Imara Corporation Launches; New Li-ion Battery Technology for High-Power Applications
18 December 2008
|A Ragone plot of Imara’s NMC cell compared to iron phosphate, Mn spinel and NMC-Mn blends from A123Systems, Sony, Sanyo and E-One. Click to enlarge. Source: Imara|
Start-up Li-ion battery maker Imara Corporation (formerly known as Lion Cells) has officially launched. The company developed a combination of processing technique and unique materials science technology to manufacture high-power, long cycle-life cells and packs, with an initial focus on the portable tools and outdoor power equipment markets.
Imara’s technology is materials-agnostic; for the initial line of 18650 cells, it is using a lithiated nickel-manganese-cobalt (NMC) oxide cathode. The Imara 18650 NMC cells offer an energy density of 140 Wh/kg, according to Neil Maguire, Imara’s VP of business development. (Maguire came to Imara via Delphi and GM.)
We went with a pure NMC, which offers the highest energy density, about 40% higher than iron phosphate. The technique that Sony and Sanyo use is to blend [their NMC] with Manganese spinel to get the high rate capability. That results in a big sacrifice in cycle life. Our technology allows us to get the high rate without the blending of the spinel.—Neil Maguire
|Cycle life performance. Click to enlarge. Source: Imara|
The process—about which Imara reveals few details—creates a cathode with very low impedance, stable cycle life and high current carrying capacity. The initial core technology, exclusively licensed from the Stanford Research Institute (SRI), was developed and funded in conjunction with the US Department of Energy as part of the Partnership for the Next Generation Vehicle (PNGV) initiative.
One of the approaches SRI explored with PNGV (and that was reviewed by the National Research Council in a series of reports on PNGV) was the use of a non-carbon anode material and a nonflammable solvent base for the electrolyte. While these features and the nearly 2 V less-negative anode potential reduced safety concerns, it was at the expense of reduced energy-density and power-density potential. Because larger amounts of active materials and larger electrode areas were required to achieve the same energy and power levels as more conventional lithium-ion batteries, the SRI technology would likely have higher production costs.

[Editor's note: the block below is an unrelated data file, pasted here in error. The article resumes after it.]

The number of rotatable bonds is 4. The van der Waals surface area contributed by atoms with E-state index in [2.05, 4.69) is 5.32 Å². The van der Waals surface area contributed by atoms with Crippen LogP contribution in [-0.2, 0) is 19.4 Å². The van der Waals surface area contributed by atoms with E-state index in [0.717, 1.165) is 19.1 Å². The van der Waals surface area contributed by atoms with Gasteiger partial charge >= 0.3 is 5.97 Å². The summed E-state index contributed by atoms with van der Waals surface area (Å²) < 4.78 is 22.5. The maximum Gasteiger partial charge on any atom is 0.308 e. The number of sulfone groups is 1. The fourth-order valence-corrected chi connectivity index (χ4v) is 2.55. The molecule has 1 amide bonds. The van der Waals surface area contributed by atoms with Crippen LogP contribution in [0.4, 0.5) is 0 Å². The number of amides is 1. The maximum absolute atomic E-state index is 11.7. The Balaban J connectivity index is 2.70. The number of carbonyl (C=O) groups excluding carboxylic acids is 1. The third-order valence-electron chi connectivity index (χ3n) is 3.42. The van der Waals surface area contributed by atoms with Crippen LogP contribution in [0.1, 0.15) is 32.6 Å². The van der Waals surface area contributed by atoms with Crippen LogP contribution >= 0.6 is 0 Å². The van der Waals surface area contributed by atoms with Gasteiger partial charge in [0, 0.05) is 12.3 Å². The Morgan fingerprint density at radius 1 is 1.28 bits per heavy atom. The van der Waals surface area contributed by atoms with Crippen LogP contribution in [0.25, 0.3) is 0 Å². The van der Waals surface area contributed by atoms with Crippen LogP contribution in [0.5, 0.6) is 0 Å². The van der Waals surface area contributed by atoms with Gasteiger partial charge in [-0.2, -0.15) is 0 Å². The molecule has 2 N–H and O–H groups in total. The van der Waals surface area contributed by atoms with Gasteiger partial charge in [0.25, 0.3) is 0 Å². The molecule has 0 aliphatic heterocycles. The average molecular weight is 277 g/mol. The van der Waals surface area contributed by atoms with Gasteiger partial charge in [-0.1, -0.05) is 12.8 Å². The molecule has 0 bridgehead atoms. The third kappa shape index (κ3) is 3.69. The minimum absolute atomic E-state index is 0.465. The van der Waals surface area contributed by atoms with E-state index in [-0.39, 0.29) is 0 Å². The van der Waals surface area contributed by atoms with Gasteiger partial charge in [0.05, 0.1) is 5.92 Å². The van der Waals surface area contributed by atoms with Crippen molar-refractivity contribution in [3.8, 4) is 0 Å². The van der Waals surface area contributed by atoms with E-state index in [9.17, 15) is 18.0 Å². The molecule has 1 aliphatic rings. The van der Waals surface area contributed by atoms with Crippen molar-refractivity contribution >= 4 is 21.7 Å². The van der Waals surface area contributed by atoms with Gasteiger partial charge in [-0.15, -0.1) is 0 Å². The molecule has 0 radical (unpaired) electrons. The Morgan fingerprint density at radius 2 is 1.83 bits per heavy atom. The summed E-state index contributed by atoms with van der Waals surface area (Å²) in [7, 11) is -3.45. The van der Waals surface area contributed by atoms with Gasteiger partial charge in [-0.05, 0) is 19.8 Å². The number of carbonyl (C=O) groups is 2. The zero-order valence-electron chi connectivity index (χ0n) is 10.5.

Imara is not using that specific technology (although it does have access to some of the non-flammable electrolyte IP, Maguire said), but is leveraging material preparation and electrode manufacturing techniques developed by SRI. The Imara cells do not require more (nor less) electrode material than comparable cells on the market, and there is no great cost penalty or savings in the manufacture of cells. The savings are in the dollars per delivered Watt hours, Maguire said.
Imara has demonstrated the technology across multiple lithium-ion chemistries. It is being scaled to high-volume production and will be shipping by the 4th quarter of 2009.
The automotive market. Imara would like to get into the automotive sector, but sees that as a multi-year process, and one that begins with a ramping up of production capability via the tools market (an approach also taken by A123Systems). Its strategy for packs is to work with companies such as Ricardo and Tier One system integrators, as well as directly with the OEMs.
The Imara technology is very suited for high-power applications in hybrids; it is not clear yet whether or not it offers an advantage for an optimized energy cell (e.g., for EVs or longer-range PHEVs).
The technology we have is very low impedance. That’s important in high power applications, but we’ve yet to be determine how much of a technology advantage it is for a pure energy cell. With our equipment, we can coat more material, adjust porosity, and control how thick I want the material crushed, or how porous [the material will be]. If very porous, we have lots of ability to move lithium ions. Crush it thin, there’s not as good rate capability. We can wind more material, we can create energy cells, but our real technology advantage is power. The hybrid market is a really good fit for our batteries.—Neil Maguire
Imara plans to introduce a larger format cylindrical cell next; that cell might be a better fit for SLI batteries as well as some small hybrid packs.
Manufacturing. Imara, based in Menlo Park, CA, has a pilot manufacturing facility in its headquarters that can produce more than 1 million 18650 cells per year. (Moving to a 32650 format would cut that in half.) It currently, however, has the ability to produce cathode material sufficient for 8 million 18650 cells per year out of the building. The company plans to ship rolls of the cathode material to where its customers are. Imara is currently in discussion with contract manufacturers in Asia.
Longer term, Imara is looking to set up a greenfield manufacturing facility in the US.
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